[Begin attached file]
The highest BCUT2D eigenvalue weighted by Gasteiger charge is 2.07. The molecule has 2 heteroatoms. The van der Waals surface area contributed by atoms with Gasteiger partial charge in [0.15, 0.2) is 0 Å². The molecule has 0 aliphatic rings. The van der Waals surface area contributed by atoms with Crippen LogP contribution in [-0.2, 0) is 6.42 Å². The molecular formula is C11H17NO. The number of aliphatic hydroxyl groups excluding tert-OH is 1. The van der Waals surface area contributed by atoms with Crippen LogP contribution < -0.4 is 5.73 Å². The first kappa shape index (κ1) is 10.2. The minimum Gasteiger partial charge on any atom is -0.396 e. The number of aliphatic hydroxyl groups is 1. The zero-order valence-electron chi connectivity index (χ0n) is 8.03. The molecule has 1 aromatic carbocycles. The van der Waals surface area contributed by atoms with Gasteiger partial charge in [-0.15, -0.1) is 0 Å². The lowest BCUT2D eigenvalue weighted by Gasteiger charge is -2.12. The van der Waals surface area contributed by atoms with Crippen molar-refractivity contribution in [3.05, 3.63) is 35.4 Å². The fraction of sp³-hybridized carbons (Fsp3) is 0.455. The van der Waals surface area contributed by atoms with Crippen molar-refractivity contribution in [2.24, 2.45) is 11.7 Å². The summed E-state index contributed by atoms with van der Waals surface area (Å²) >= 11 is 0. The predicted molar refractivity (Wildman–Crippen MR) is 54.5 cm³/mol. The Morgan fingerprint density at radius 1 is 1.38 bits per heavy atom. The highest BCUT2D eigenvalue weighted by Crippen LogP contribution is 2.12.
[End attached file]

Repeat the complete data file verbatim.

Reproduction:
The highest BCUT2D eigenvalue weighted by Gasteiger charge is 2.07. The molecule has 2 heteroatoms. The van der Waals surface area contributed by atoms with Gasteiger partial charge in [0.15, 0.2) is 0 Å². The molecule has 0 aliphatic rings. The van der Waals surface area contributed by atoms with Crippen LogP contribution in [-0.2, 0) is 6.42 Å². The molecular formula is C11H17NO. The number of aliphatic hydroxyl groups excluding tert-OH is 1. The van der Waals surface area contributed by atoms with Crippen LogP contribution < -0.4 is 5.73 Å². The first kappa shape index (κ1) is 10.2. The minimum Gasteiger partial charge on any atom is -0.396 e. The number of aliphatic hydroxyl groups is 1. The zero-order valence-electron chi connectivity index (χ0n) is 8.03. The molecule has 1 aromatic carbocycles. The van der Waals surface area contributed by atoms with Gasteiger partial charge in [-0.15, -0.1) is 0 Å². The lowest BCUT2D eigenvalue weighted by Gasteiger charge is -2.12. The van der Waals surface area contributed by atoms with Crippen molar-refractivity contribution in [3.05, 3.63) is 35.4 Å². The fraction of sp³-hybridized carbons (Fsp3) is 0.455. The van der Waals surface area contributed by atoms with Crippen molar-refractivity contribution in [2.24, 2.45) is 11.7 Å². The summed E-state index contributed by atoms with van der Waals surface area (Å²) >= 11 is 0. The predicted molar refractivity (Wildman–Crippen MR) is 54.5 cm³/mol. The Morgan fingerprint density at radius 1 is 1.38 bits per heavy atom. The highest BCUT2D eigenvalue weighted by Crippen LogP contribution is 2.12.